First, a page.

Published on 12/05/2011
First Update 29/03/2017
Water is one of the most essential of all natural resources. The supply of potable fresh water has assumed critical dimensions both in terms of quality and quantity. Large stretches of rivers have no water and are heavily polluted giving rise to grave environmental consequences. Ground water is depleting fast and also being severely affected in terms of quality at places. It is also likely to become a critically scarce resource in many regions of the Country. It is therefore very important that this national resource is managed very cautiously.
The management of water in the country has been regulated by various parliamentary, legislative and judicial interventions. Articles 48(A) and 51A (g) of the Constitution of India make the State and every Citizen responsible for the conservation of environment. The Policy Statement for the Abatement of Pollution,1992, the National Conservation Strategy and the Policy Statement on Environment and Development,1992 and the National Environment Policy of 2006 framed by the Government of India, all point towards an integration of environmental and economic concerns in development planning recognizing fully the importance and imperativeness of a Clean Environment -water included. The sustainable use of land and water resources, the preservation of biodiversity and the prevention and control of pollution are important elements of these policies. Reuse and recycling is the thrust strategy.
The National Water Policy, 2002 recognizes the need for making a judicious allocation of the available water resources giving top most priority to supply of safe drinking water. The policy also contains provisions for developing, conserving, sustainably utilizing and managing water resources based on National perspectives. It aims to address concerns due to water logging, soil salinity and over exploitation of ground water on the basis of common policies and strategies. The policy also includes improvements in existing strategies and the development of new technologies to eliminate the pollution of surface and ground water resources.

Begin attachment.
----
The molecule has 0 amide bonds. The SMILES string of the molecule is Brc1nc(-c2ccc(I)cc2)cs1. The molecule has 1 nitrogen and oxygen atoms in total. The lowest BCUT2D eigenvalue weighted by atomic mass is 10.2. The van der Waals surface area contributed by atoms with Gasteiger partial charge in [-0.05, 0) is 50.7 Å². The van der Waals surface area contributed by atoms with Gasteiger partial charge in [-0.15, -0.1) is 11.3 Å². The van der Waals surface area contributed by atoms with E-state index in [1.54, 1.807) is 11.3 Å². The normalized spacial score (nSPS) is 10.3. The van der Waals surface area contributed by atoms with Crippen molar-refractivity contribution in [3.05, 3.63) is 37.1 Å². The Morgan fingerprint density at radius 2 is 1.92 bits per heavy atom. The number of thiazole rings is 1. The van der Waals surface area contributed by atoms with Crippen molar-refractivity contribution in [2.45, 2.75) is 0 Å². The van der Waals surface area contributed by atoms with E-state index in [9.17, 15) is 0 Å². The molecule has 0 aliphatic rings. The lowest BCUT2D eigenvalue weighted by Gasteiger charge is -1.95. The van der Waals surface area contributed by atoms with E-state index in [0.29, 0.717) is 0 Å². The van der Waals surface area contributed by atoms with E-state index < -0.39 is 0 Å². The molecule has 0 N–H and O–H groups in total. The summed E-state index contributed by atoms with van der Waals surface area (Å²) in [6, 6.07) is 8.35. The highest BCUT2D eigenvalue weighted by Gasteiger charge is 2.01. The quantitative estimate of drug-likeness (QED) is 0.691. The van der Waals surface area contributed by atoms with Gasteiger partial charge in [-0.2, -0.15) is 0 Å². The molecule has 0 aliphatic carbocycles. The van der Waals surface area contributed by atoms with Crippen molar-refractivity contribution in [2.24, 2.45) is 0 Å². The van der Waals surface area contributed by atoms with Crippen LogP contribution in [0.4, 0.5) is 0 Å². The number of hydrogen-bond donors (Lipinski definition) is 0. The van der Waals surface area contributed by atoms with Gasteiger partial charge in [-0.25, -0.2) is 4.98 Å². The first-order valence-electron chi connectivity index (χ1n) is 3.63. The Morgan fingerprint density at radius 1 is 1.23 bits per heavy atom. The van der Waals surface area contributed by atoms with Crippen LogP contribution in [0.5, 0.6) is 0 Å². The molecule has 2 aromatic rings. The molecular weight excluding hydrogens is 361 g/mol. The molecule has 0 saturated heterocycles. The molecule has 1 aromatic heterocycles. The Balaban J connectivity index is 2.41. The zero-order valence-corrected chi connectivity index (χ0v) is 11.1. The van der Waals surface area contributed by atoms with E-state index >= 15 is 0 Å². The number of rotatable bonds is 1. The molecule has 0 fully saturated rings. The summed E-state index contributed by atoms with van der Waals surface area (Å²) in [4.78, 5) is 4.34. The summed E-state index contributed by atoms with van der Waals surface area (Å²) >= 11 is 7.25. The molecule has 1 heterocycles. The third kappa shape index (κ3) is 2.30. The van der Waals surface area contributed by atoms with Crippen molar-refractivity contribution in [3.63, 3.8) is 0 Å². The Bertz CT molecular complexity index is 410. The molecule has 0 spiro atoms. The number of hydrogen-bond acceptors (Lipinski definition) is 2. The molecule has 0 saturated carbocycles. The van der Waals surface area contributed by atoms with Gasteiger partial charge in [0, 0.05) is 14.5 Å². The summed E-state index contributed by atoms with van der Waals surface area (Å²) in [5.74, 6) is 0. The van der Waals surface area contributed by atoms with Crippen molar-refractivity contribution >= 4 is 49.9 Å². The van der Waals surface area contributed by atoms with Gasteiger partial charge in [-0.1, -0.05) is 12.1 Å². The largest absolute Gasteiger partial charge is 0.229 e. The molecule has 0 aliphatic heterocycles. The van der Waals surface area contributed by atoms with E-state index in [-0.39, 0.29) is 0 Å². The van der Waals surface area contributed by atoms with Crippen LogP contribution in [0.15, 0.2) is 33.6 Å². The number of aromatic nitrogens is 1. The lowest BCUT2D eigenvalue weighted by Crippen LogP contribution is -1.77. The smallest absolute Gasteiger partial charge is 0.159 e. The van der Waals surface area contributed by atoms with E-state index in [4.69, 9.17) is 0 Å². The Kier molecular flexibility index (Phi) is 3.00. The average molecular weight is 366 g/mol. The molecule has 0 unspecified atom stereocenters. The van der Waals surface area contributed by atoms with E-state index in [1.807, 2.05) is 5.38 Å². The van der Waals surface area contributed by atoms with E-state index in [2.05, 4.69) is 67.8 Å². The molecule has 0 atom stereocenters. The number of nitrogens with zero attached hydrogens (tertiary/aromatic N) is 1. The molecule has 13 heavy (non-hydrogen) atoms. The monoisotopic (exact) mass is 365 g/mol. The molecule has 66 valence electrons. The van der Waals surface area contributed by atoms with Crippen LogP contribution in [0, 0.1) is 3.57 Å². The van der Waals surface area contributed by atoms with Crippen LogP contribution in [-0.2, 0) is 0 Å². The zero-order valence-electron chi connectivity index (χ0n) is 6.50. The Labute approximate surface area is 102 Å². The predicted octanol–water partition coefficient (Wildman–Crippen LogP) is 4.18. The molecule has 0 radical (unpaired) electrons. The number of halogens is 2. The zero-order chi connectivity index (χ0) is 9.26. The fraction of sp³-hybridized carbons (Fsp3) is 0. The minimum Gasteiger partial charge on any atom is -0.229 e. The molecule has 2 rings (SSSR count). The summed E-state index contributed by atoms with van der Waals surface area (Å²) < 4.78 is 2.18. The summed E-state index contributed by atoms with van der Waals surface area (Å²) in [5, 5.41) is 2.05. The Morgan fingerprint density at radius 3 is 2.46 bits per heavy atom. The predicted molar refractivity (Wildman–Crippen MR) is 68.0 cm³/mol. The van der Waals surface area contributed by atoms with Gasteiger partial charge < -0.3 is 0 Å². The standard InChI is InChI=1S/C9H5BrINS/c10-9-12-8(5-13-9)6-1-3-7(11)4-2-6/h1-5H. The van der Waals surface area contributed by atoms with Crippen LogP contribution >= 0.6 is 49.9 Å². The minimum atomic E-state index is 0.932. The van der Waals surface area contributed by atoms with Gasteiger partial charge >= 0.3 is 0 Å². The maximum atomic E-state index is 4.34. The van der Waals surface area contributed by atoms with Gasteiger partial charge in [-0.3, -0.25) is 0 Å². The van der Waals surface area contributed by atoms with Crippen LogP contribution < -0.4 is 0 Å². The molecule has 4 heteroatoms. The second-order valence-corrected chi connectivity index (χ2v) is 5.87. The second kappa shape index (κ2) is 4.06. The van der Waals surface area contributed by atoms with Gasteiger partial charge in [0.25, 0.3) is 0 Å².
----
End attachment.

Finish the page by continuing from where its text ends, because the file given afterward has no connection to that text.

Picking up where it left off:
The Water (Prevention and Control of Pollution) act, 1974 was enacted by Parliament with the objective of maintaining the whole someness of water and creating a regime for the prevention and control of pollution of this valuable resource. It prescribes a system whereby new and existing discharges are regulated through a mechanism of “Consents”, which also ensures that the quality of waste waters being discharged into streams, rivers, wells or on land meet the prescribed standards. The standards prescribed by the Central Government cannot be relaxed by the State Governments. They can be made more stringent. It is a strong act which also provides that the State Pollution Control Boards can issue directions to ensure provisions and these directions include the closure of industry, operations or process or suspension of water supply and suspension of power supply. This tool is being increasingly used by the Pollution Control Boards to enforce regulatory provisions.
The Water (Prevention and Control of Pollution) Cess Act, 1977 was enacted to augment the resources of the State Pollution Control Boards. The provisions of the Act also make it a strong tool for water conservation and maintenance of water quality. Higher rates of cess for water used in processes generating biodegradable and not easily biodegradable wastes and for water uses beyond the specified quantities where prescribed, have been extremely successful in the management of water. The provisions of a rebate on cess dues to compliant users are also an incentive for better Environmental Management. Some very significant reductions have been achieved in the consumption of water per unit of production and have resulted in financial gains to the user also.